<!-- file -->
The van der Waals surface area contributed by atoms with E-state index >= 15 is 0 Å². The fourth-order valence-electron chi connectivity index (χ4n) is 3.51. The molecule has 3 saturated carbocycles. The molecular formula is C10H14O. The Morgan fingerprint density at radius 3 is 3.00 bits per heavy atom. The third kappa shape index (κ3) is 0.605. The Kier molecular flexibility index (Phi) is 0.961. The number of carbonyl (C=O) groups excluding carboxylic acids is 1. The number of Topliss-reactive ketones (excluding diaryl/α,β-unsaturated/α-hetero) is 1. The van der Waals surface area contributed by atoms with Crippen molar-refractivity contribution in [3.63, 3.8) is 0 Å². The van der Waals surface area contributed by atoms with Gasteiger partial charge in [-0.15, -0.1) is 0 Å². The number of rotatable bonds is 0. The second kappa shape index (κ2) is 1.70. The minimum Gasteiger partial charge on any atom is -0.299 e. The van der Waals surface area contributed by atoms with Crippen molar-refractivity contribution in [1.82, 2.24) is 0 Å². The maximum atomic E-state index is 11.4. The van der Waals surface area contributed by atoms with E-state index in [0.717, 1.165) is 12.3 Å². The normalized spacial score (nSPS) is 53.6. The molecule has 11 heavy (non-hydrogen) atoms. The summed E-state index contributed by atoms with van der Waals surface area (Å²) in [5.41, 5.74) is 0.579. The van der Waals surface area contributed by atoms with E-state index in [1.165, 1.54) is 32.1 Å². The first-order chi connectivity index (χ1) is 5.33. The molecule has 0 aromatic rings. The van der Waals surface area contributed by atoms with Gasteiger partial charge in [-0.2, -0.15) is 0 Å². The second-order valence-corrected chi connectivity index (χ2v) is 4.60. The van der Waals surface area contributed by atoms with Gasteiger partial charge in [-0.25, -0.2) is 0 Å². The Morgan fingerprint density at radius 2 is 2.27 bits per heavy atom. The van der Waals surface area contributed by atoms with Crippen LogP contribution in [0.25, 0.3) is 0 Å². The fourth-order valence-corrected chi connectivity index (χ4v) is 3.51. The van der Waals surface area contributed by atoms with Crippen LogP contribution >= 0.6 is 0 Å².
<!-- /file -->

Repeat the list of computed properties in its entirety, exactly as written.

The van der Waals surface area contributed by atoms with E-state index >= 15 is 0 Å². The fourth-order valence-electron chi connectivity index (χ4n) is 3.51. The molecule has 3 saturated carbocycles. The molecular formula is C10H14O. The Morgan fingerprint density at radius 3 is 3.00 bits per heavy atom. The third kappa shape index (κ3) is 0.605. The Kier molecular flexibility index (Phi) is 0.961. The number of carbonyl (C=O) groups excluding carboxylic acids is 1. The number of Topliss-reactive ketones (excluding diaryl/α,β-unsaturated/α-hetero) is 1. The van der Waals surface area contributed by atoms with Crippen molar-refractivity contribution in [3.63, 3.8) is 0 Å². The van der Waals surface area contributed by atoms with Gasteiger partial charge in [-0.15, -0.1) is 0 Å². The number of rotatable bonds is 0. The second kappa shape index (κ2) is 1.70. The minimum Gasteiger partial charge on any atom is -0.299 e. The van der Waals surface area contributed by atoms with Crippen molar-refractivity contribution in [1.82, 2.24) is 0 Å². The maximum atomic E-state index is 11.4. The van der Waals surface area contributed by atoms with E-state index in [0.717, 1.165) is 12.3 Å². The normalized spacial score (nSPS) is 53.6. The molecule has 11 heavy (non-hydrogen) atoms. The summed E-state index contributed by atoms with van der Waals surface area (Å²) in [5.41, 5.74) is 0.579. The van der Waals surface area contributed by atoms with E-state index in [1.165, 1.54) is 32.1 Å². The first-order chi connectivity index (χ1) is 5.33. The molecule has 0 aromatic rings. The van der Waals surface area contributed by atoms with Gasteiger partial charge in [-0.2, -0.15) is 0 Å². The second-order valence-corrected chi connectivity index (χ2v) is 4.60. The van der Waals surface area contributed by atoms with Gasteiger partial charge in [-0.25, -0.2) is 0 Å². The Morgan fingerprint density at radius 2 is 2.27 bits per heavy atom. The van der Waals surface area contributed by atoms with Crippen LogP contribution in [0.25, 0.3) is 0 Å². The fourth-order valence-corrected chi connectivity index (χ4v) is 3.51. The van der Waals surface area contributed by atoms with Crippen LogP contribution >= 0.6 is 0 Å².